The European Commission has recently submitted its proposal for a regulation on a pan-European Personal Pension Product (PEPP). CEC European Managers welcomes the establishment of such pan-European retirement products as a contribution to facilitating labour market mobility and capital market competition. However, this individual pension solution should not infringe on existing collective occupational pensions as the second pillar of pension systems. Until today occupational pensions have proven to be a resilient complement to public pensions and in many instances also a viable alternative to private individual pension products, especially in terms of accessibility and cost-efficiency.
The proposal on establishing pan-European Personal Pension Products (PEPP) foresees adding a voluntary pan-European framework for pensions in all member states. However, for legal reasons, the mere obligation for member states to admit PEPPs (as designed by the planned EU regulation) would not suffice to guarantee their success among consumers and employees. Many crucial legislative powers such as the fiscal treatment of contributions and benefits for retirement products lie with the member states. Therefore, the proposal is complemented by the recommendation to guarantee equal treatment compared to domestic pension products even if the core product features of PEPPS do not match all national criteria for tax relief.
According to the current draft, individuals who purchase a PEPP would have the possibility to choose amongst European pension product providers with transparent asset portfolios. Consumers will have a choice between a safe default investment option and alternative options with different risk-return profiles. The products will benefit from EU-wide portability, full transparency of the costs of the PEPP and the ability to switch providers. A broad range of actors (banks, insurers, asset managers, occupational pension funds, investment firms) are to be entitled to provide these products.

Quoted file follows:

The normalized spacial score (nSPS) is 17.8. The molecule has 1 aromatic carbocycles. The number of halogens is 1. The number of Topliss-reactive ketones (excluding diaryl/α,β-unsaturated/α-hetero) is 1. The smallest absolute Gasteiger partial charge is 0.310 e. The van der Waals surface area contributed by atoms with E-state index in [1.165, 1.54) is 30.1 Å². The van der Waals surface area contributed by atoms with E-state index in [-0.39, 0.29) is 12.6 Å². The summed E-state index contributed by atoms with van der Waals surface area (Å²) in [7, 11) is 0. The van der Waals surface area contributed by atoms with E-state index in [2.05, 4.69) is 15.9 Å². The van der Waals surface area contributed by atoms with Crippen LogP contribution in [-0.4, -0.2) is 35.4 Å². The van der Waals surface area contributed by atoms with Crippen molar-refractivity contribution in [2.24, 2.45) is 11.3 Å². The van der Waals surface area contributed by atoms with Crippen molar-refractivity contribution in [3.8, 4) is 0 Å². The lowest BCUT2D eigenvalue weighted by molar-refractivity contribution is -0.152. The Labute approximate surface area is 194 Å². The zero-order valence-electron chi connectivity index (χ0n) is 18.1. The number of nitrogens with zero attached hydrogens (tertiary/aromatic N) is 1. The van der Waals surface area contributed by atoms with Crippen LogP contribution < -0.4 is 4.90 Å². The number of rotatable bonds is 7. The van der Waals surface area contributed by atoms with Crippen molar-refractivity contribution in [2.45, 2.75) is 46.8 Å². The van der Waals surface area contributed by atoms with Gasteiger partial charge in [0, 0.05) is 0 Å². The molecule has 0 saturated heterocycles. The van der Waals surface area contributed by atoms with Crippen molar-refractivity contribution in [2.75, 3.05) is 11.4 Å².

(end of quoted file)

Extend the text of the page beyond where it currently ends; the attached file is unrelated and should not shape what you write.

In sum, CEC European Managers welcomes PEPP as a complementary element for pension systems, especially in states where the second pillar of pension systems is weak, as well as a solution for highly mobile managers. It could also increase the internal coherence of financial markets within the EU. Currently, the functioning of the internal market for personal pensions is impeded by the high degree of fragmentation between national markets and the limited degree of portability of personal pension products. This can make it difficult for individuals to make use of their basic freedoms.
Occupational pensions should, however, remain integrated into a sustainable pension system composed of the three pillars of public, occupational and individual pensions.
More information on occupational pensions here
Read the PEPP proposal here